Pavilion jewellery store robbed by armed men last week. Picture: Social media
Pavilion jewellery store robbed by armed men last week. Picture: Social media

Rise in armed robberies reported since lockdown level has eased

By Lorna Charles Time of article published May 3, 2021

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DURBAN - THERE has been a rise in aggravated robberies since the lockdown levels have been eased.

This is according to Institute for Security Studies (ISS) consultant Dr Johan Burger.

He was commenting after robberies last week at the Pavilion shopping centre and another shopping centre, south of Durban.

The Pavilion shopping centre general manager Nisha Kemraj confirmed that armed men robbed a jewellery store on Wednesday.

“Security responded and this led to a shoot-out with the robbers. Unfortunately, a patron was injured in the leg and taken to hospital. He is reportedly in a stable condition,” she said.

Colonel Thembeka Mbele, KwaZulu-Natal provincial police spokesperson, said staff at the jewellery store were accosted by three armed men. “The suspects assaulted them, demanded the safe keys and took a bag with various jewellery items. The security guards confronted the suspects. A shoot-out ensued between the guards and the suspects and a civilian was shot in the crossfire,” Mbele said.

The man sustained a gunshot wound to his right knee, while an employee sustained assault wounds on the body and face.

Mbele said Westville police were investigating cases of robbery, assault with intent to cause grievous bodily harm and attempted murder.

In the second armed robbery at a shopping centre last Thursday, Mbele said, an off-duty policeman was a customer in a shop when he was accosted and robbed of his firearm. The robbers also took laptops.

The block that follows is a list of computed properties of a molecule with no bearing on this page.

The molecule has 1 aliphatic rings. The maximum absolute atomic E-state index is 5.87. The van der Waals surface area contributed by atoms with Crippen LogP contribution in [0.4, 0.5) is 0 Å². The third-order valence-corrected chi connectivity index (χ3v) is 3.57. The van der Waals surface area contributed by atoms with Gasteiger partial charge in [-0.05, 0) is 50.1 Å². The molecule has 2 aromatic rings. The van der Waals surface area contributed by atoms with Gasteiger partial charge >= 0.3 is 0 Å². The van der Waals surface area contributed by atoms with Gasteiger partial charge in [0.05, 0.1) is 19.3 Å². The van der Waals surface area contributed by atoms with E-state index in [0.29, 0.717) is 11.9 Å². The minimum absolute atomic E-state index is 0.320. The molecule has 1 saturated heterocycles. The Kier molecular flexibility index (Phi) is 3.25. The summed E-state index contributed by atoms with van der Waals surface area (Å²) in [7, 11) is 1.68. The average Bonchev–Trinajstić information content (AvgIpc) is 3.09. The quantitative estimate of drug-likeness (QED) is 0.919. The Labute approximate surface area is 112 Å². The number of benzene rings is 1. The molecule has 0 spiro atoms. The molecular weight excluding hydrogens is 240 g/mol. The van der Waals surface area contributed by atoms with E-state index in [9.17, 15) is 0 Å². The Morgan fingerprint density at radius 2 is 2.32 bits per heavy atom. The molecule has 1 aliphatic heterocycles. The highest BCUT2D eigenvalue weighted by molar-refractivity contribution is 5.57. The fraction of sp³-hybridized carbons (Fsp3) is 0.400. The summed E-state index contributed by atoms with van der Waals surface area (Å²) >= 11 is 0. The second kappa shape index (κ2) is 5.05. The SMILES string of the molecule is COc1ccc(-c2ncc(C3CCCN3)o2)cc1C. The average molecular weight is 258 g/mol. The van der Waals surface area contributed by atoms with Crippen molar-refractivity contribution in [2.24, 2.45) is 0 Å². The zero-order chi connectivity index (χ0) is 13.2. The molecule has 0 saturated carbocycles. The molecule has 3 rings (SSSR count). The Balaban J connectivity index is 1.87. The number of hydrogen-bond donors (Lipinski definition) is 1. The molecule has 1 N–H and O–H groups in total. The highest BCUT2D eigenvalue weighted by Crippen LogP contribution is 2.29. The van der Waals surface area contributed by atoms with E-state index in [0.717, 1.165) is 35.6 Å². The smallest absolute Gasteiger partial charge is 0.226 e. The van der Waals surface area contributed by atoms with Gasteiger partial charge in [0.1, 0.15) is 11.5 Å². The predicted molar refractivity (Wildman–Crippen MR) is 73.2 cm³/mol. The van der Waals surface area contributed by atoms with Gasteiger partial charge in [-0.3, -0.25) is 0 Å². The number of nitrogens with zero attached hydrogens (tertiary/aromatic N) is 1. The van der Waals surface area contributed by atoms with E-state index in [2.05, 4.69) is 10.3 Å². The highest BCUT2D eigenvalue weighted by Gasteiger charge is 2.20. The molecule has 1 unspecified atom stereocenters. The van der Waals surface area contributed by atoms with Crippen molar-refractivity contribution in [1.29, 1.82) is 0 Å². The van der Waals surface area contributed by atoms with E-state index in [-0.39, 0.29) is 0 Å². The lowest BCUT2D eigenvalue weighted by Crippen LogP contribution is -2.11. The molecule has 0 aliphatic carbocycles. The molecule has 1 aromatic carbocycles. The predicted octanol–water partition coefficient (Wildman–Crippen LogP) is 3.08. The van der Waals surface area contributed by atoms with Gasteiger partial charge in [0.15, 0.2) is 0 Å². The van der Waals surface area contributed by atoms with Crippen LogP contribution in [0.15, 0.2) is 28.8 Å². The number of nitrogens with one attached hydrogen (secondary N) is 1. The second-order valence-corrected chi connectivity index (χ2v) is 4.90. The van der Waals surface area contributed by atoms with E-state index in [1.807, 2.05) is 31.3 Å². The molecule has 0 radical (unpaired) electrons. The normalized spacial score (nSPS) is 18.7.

Burger said criminals were exploiting the current Covid-19 regulations including mask wearing.

“Since everyone is wearing masks, people are not shocked by such a modus operandi. It has given them an excuse… they know there are CCTV cameras all over the place, and security would be looking at footage while they previously could not wear masks without raising suspicion; now it’s almost impossible to identify them from CCTV footage,” he said.

Burger said there was a significant reduction in such crimes during lockdown levels 5 and 4, but incidents had increased as the lockdown eased.

“You could see on the police crime stats, as we moved to the less severe lockdown levels, there was a gradual increase in crime, which is to a large extent clearly associated with the gradual easing of the lockdown regulations,” he said.

Criminals sometimes changed their robbery targets depending on the amount of attention they received from law-enforcement authorities, he said.

“Criminals do their own risk/threat analysis. When it becomes too risky, they move on to another crime, or geographically into another area or something they find less risky. We saw this with CIT (cash-in-transit) robberies, when there were joint operations with police and other security initiatives with successes and arrests, then the criminals will move into a new area or type of robbery like mall robberies which is a softer target with less risks,”

Burger said.

“Malls are soft targets. Because of the masks the robber’s identity is hidden, there are no armed security at malls, rightly so, and there is a low risk of anyone shooting at them.”

Burger said that in shopping malls, criminals had easy access and free flow to the stores and valuables.

He said the only way to combat this was to beef up the security for the stores that were usually targeted.

“Increase and improve the security at these specific stores, similar to that of a bank. Make it difficult for more than one person to enter or exit; that is a deterring factor, especially because criminals rely on a show of force and move around in groups, but where there is strict access control, it makes it difficult for them to enter – they do their own risk analysis.”


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